The initial story is that Dr. Don Blake, an American physician vactioning in Europe, is fleeing from Stone Men from Saturn who have landed in their spaceship when he stumbles into a cave and discovers an ancient cane. When he strikes the cane against an immoveable boulder it transforms into a hammer and Blake becomes the legendary god of Thunder. The hammer has an inscription, in English no less, proclaiming "Whosoever holds this hammer, if he be worthy, shall possess the power of...THOR (yes, the inscription even includes the elipses).

Don Blake, with his bum leg, and his secret affection for his pretty young nurse, Jane Nelson (who ended up being renamed Jane Foster), is set up in the mold of mild mannered Clark Kent and bookworm Peter Parker, where he is two-thirds of a love triangle all by himself (and his alter-ego). On the one hand the first couple of issues clearly give Thor the powers of the Norse thunder god--he not only calls forth rain and thunderstorms, but makes a volcano erupts--but the stories do not deal explicitly with whether he is indeed a deity. However, all of that begins to change in the third story when Loki, god of mischief, shows up and starts living up to his name.

Loki's arrival is crucial in Thor's transformation, not only because it is the beginning of taking the Norse mythology angle seriously (and the Thor comics would provide a scholarly fidelity to the subject), but also because the god of mischief became Thor's major foe. The opposition was ideal because unlike Thor's human opponents, such as the Cobra and Mr. Hyde, Loki could keep coming back for more issue after issue, either directly or through a proxy. Loki only arrived on earth after sneaking by Heimdall, the warder of the rainbow bridge called Bifrost, and once that door was open Odin, Balder and the rest of the Norse gods and goddesses were close behind.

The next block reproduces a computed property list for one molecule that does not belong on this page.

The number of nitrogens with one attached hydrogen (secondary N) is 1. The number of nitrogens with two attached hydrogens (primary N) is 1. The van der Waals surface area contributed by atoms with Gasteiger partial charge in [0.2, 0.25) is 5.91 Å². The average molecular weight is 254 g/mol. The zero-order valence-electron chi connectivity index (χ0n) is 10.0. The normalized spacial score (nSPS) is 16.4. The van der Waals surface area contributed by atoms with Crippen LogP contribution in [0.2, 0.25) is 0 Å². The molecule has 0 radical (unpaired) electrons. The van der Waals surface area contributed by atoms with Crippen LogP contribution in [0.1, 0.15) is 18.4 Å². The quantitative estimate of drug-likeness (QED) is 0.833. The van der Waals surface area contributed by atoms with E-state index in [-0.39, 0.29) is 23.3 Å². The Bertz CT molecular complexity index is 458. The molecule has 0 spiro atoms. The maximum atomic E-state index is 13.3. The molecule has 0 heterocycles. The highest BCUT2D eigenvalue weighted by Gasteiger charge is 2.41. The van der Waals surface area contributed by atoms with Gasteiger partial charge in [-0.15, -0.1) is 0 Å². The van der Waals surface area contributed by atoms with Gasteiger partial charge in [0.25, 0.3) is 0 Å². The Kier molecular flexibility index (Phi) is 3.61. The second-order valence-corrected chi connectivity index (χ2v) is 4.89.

Unfortunately the Tales of Asgard fillers are uniformly superior to the main adventures in "Journey of Mystery." Part of it is that they were written by Lee and drawn by Kirby, unlike the other stories (Lee and Kirby actually do less than half of the actual writing and drawing in this collection), and part of it was that they stuck to the ancient Norse legends about the gods. The other flaw was that they stuck with Don Blake and his romance with Nurse Jane, even while Odin went off on his "no son of mine is going to marry a mortal" rant. Eventually we will get around to the Lady Sif, but that is still a long ways off. For now, the more these early issues focus on Thor, Loki and the rest of the Asgardians, the better the stories. The rest require us to believe mere mortals and various meta-humans have a chance against an actual thunder god. But we still are not up to the glory days of the charcter, which is why the next volume of "The Essential Thor" is way past due.
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6 of 6 people found the following review helpful
5.0 out of 5 stars It's about time!!!, July 22, 2001
By A Customer
This review is from: Essential Thor Vol. 1 (Paperback)